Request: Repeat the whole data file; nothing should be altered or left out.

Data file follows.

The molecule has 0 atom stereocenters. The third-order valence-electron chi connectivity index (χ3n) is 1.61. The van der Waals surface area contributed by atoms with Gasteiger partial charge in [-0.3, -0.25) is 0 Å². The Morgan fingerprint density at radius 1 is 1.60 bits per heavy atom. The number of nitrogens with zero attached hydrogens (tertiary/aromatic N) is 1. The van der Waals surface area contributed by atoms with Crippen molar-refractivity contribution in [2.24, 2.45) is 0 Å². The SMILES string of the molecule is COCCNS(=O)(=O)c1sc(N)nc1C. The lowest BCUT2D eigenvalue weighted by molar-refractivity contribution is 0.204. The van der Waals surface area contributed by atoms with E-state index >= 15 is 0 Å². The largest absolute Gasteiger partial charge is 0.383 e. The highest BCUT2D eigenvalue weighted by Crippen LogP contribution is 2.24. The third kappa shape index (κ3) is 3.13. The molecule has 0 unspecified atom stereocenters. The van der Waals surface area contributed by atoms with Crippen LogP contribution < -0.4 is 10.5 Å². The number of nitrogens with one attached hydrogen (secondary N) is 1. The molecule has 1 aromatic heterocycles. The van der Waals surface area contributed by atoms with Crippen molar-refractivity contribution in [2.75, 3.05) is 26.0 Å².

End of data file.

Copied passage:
The molecule has 0 atom stereocenters. The third-order valence-electron chi connectivity index (χ3n) is 1.61. The van der Waals surface area contributed by atoms with Gasteiger partial charge in [-0.3, -0.25) is 0 Å². The Morgan fingerprint density at radius 1 is 1.60 bits per heavy atom. The number of nitrogens with zero attached hydrogens (tertiary/aromatic N) is 1. The van der Waals surface area contributed by atoms with Crippen molar-refractivity contribution in [2.24, 2.45) is 0 Å². The SMILES string of the molecule is COCCNS(=O)(=O)c1sc(N)nc1C. The lowest BCUT2D eigenvalue weighted by molar-refractivity contribution is 0.204. The van der Waals surface area contributed by atoms with E-state index >= 15 is 0 Å². The largest absolute Gasteiger partial charge is 0.383 e. The highest BCUT2D eigenvalue weighted by Crippen LogP contribution is 2.24. The third kappa shape index (κ3) is 3.13. The molecule has 0 unspecified atom stereocenters. The van der Waals surface area contributed by atoms with Crippen LogP contribution < -0.4 is 10.5 Å². The number of nitrogens with one attached hydrogen (secondary N) is 1. The molecule has 1 aromatic heterocycles. The van der Waals surface area contributed by atoms with Crippen molar-refractivity contribution in [2.75, 3.05) is 26.0 Å².